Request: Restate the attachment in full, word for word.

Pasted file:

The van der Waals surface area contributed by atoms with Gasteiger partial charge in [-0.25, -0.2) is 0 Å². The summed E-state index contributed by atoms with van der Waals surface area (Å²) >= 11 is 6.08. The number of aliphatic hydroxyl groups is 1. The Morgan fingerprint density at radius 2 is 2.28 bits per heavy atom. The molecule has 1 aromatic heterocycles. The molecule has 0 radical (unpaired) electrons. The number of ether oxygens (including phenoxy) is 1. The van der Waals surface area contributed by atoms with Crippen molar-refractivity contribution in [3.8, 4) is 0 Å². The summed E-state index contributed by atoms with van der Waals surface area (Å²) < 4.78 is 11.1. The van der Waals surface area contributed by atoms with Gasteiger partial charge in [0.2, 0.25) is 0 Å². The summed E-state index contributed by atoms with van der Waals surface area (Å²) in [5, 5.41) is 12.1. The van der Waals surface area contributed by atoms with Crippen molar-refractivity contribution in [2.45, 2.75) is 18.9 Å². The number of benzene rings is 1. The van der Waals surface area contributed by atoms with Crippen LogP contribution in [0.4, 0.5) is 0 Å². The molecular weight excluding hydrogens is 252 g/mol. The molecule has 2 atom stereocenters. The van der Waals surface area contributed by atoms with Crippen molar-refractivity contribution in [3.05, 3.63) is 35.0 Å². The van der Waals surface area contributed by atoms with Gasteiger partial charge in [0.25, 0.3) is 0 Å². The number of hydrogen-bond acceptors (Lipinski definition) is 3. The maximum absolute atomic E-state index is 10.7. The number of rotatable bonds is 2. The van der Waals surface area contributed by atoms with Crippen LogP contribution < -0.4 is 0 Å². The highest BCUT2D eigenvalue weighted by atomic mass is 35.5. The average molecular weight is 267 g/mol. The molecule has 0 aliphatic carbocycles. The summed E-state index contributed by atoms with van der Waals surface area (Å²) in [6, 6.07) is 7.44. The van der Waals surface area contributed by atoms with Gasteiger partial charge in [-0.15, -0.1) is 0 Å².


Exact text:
The van der Waals surface area contributed by atoms with Gasteiger partial charge in [-0.25, -0.2) is 0 Å². The summed E-state index contributed by atoms with van der Waals surface area (Å²) >= 11 is 6.08. The number of aliphatic hydroxyl groups is 1. The Morgan fingerprint density at radius 2 is 2.28 bits per heavy atom. The molecule has 1 aromatic heterocycles. The molecule has 0 radical (unpaired) electrons. The number of ether oxygens (including phenoxy) is 1. The van der Waals surface area contributed by atoms with Crippen molar-refractivity contribution in [3.8, 4) is 0 Å². The summed E-state index contributed by atoms with van der Waals surface area (Å²) < 4.78 is 11.1. The van der Waals surface area contributed by atoms with Gasteiger partial charge in [0.2, 0.25) is 0 Å². The summed E-state index contributed by atoms with van der Waals surface area (Å²) in [5, 5.41) is 12.1. The van der Waals surface area contributed by atoms with Crippen molar-refractivity contribution in [2.45, 2.75) is 18.9 Å². The number of benzene rings is 1. The van der Waals surface area contributed by atoms with Crippen LogP contribution in [0.4, 0.5) is 0 Å². The molecular weight excluding hydrogens is 252 g/mol. The molecule has 2 atom stereocenters. The van der Waals surface area contributed by atoms with Crippen molar-refractivity contribution in [3.05, 3.63) is 35.0 Å². The van der Waals surface area contributed by atoms with Gasteiger partial charge in [0.25, 0.3) is 0 Å². The number of hydrogen-bond acceptors (Lipinski definition) is 3. The maximum absolute atomic E-state index is 10.7. The number of rotatable bonds is 2. The van der Waals surface area contributed by atoms with Crippen LogP contribution < -0.4 is 0 Å². The highest BCUT2D eigenvalue weighted by atomic mass is 35.5. The average molecular weight is 267 g/mol. The molecule has 0 aliphatic carbocycles. The summed E-state index contributed by atoms with van der Waals surface area (Å²) in [6, 6.07) is 7.44. The van der Waals surface area contributed by atoms with Gasteiger partial charge in [-0.15, -0.1) is 0 Å².